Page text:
This allowance was frequently capitalized on by wealthy people including Hollywood figures, who may not otherwise have been interested in purchasing oil wells or shares in oil wells. Bob Hope and Bing Crosby had particular success here as “They each paid $40,000 to Monty Moncrief (a successful Texas oilman as well as their golfing partner) for a 25% share in a West Texas venture. For this particular venture, both stars earned $5,000,000 each on their initial $40,000 investment. When the depletion allowance was taken into account, $1,375,000 of the $5,000,000 was tax-free. Other Hollywood stars who experienced similar successes in the oil business included Jimmy Stewart, Gene Autry, Don Ameche and Frank Sinatra, who fittingly titled his first oil well ‘Crooner No. 1.’ ” (Nocera). The oil depletion allowance made oil a practically irresistible investment, as the dividends paid were high and the risk was low as you could deduct losses on the investment from your taxes.
This generous tax break didn’t go unchallenged: Senators Paul Howard Douglas (D-Ill.), William Proxmire (D-Wis.) and John J. Williams (R-Del.) regularly tried to reduce the oil depletion allowance, but were stymied by the political leaders of the day, including President Dwight Eisenhower, Lyndon B. Johnson, and Speaker of the House Sam Rayburn. Although John F. Kennedy had as a senator voted to reduce the allowance, Texas was one of the key states to his victory in 1960, so he needed to tread lightly on the issue. Nevertheless, after Kennedy’s assassination in 1963, conspiracy theorists, such as Barr McClellan, speculated that he was offed partly to protect the allowance on the behest of LBJ. Once Johnson became president, any proposals for reducing the allowance were dead in the water as they would face his veto.
Without President Lyndon B. Johnson on hand to veto, in 1969 the Senate reduced the deduction from 27.5% to 22% in a compromise. In 1975, with an increase of liberals in the House and Senate, the oil depletion allowance was completely removed for companies that produced over 2,000 barrels a day, and gradually reduced for smaller producers until it hit 15% in 1984. This is where the oil depletion allowance stands today, a shadow of its former self.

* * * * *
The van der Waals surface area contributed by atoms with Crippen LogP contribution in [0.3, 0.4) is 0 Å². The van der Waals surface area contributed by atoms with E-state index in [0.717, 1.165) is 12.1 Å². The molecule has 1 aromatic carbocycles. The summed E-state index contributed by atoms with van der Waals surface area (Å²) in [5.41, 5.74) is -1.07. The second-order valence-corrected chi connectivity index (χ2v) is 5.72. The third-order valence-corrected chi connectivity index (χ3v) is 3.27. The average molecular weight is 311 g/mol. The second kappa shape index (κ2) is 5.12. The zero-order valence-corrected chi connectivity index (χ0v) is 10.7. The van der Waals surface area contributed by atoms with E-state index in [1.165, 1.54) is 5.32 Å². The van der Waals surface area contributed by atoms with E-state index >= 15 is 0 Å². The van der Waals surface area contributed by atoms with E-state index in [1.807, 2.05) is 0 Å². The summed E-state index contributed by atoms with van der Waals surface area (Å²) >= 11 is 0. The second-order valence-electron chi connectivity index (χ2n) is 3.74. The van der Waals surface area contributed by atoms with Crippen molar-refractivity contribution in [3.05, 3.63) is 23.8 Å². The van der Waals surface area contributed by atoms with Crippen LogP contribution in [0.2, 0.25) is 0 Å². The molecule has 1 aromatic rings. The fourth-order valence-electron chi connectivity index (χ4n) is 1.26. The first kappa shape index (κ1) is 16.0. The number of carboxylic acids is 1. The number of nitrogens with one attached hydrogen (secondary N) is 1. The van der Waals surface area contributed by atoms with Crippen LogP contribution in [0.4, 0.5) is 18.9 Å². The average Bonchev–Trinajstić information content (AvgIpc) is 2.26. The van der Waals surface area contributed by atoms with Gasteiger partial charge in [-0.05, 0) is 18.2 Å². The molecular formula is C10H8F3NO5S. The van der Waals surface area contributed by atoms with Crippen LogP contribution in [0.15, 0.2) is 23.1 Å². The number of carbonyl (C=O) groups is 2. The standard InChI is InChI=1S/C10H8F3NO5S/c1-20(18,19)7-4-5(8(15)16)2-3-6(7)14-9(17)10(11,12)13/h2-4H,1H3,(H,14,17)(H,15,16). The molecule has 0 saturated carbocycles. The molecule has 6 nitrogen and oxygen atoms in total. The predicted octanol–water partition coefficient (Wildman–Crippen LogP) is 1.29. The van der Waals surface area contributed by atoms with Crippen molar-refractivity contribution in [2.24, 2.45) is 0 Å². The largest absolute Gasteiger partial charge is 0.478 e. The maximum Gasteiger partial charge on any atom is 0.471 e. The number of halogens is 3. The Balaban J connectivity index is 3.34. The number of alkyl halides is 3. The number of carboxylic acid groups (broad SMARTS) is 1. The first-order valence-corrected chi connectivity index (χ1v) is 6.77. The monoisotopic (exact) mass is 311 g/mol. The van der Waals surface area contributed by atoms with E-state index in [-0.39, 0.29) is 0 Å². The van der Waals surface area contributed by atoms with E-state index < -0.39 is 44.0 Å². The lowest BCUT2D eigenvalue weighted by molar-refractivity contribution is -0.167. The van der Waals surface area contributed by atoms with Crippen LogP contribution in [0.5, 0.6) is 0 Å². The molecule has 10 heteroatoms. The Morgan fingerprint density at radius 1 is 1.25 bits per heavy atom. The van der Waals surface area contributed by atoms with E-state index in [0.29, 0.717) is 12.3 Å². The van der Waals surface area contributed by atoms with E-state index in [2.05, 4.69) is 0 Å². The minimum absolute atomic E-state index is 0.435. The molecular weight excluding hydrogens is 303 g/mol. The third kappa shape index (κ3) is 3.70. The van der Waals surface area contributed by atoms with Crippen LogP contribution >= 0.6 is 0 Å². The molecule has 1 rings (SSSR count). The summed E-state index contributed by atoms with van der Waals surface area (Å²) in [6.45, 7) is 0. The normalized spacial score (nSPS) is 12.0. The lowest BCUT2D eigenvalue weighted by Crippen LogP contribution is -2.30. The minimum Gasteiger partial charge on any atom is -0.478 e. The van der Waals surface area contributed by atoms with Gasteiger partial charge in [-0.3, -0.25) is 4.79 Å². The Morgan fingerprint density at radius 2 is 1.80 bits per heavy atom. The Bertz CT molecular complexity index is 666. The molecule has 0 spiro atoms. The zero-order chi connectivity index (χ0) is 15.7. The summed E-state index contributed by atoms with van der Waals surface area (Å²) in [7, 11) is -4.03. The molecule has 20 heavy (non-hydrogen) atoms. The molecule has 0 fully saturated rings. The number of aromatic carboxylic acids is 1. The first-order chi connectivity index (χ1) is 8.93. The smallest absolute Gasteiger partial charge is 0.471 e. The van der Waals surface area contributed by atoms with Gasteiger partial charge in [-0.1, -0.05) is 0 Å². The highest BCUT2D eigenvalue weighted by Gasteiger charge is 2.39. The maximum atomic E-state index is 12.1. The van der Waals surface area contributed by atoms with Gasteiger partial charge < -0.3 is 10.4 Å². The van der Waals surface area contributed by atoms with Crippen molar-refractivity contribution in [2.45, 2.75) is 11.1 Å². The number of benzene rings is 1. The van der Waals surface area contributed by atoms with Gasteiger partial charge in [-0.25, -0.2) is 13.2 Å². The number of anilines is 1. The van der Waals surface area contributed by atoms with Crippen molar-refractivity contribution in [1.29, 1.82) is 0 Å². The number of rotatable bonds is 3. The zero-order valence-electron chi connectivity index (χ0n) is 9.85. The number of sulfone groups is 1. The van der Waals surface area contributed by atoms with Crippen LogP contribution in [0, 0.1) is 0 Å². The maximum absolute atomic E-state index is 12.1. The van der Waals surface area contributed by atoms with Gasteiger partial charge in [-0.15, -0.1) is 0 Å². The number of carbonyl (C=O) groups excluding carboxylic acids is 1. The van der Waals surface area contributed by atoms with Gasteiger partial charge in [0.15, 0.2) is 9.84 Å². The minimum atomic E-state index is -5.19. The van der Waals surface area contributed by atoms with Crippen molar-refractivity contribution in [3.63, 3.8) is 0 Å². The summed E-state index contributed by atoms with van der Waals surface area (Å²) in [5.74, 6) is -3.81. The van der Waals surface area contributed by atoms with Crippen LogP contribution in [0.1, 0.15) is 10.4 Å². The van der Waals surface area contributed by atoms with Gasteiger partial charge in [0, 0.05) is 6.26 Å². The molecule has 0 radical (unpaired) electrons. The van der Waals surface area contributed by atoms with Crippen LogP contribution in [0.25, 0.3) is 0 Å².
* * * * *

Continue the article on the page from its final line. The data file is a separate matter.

Depletion allowance. Encyclopedia Britannica.
Nocera, J. (2019, January 30). How a 91% rate sparked the golden age of tax avoidance in 1950s Hollywood. Los Angeles Times.
Oil Depletion Allowance. Spartacus Educational.
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Speaking of the possible association between the oil depletion allowance issue and the JFK assassination, there’s the popular allegation that Lyndon Johnson attended a party at the Murchisons the night before, which is disputed. Regardless, his history of being financed by the Murchisons, in addition to Sid Richardson and H. L. Hunt, seems to stand out suspiciously, especially when taking into account that Kennedy fought against oilmen profits and investments benefited from the “allowance.”
There was a particular bill spearheaded by Johnson and Rayburn which senators Paul Douglas and William Langer fought against. According to “Hearings, Reports and Prints of the Senate Committee on Interior and Insular Affairs, pts. 4-5,” pp. 1,318-19, Francis Case subsequently announced that he was bribed with $2,500 to support the bill in exchange for the money going to his re-election campaign fund. Case came to oppose the bill and also convinced Eisenhower to veto it. However, as Spartacus Educational notes in their article on Clint Murchison, Sr., Murchison and Richardson convinced Eisenhower to appoint Robert B. Anderson as Treasury Secretary. Anderson apparently soon joined a “study” which produced a program heavily benefiting oil elites.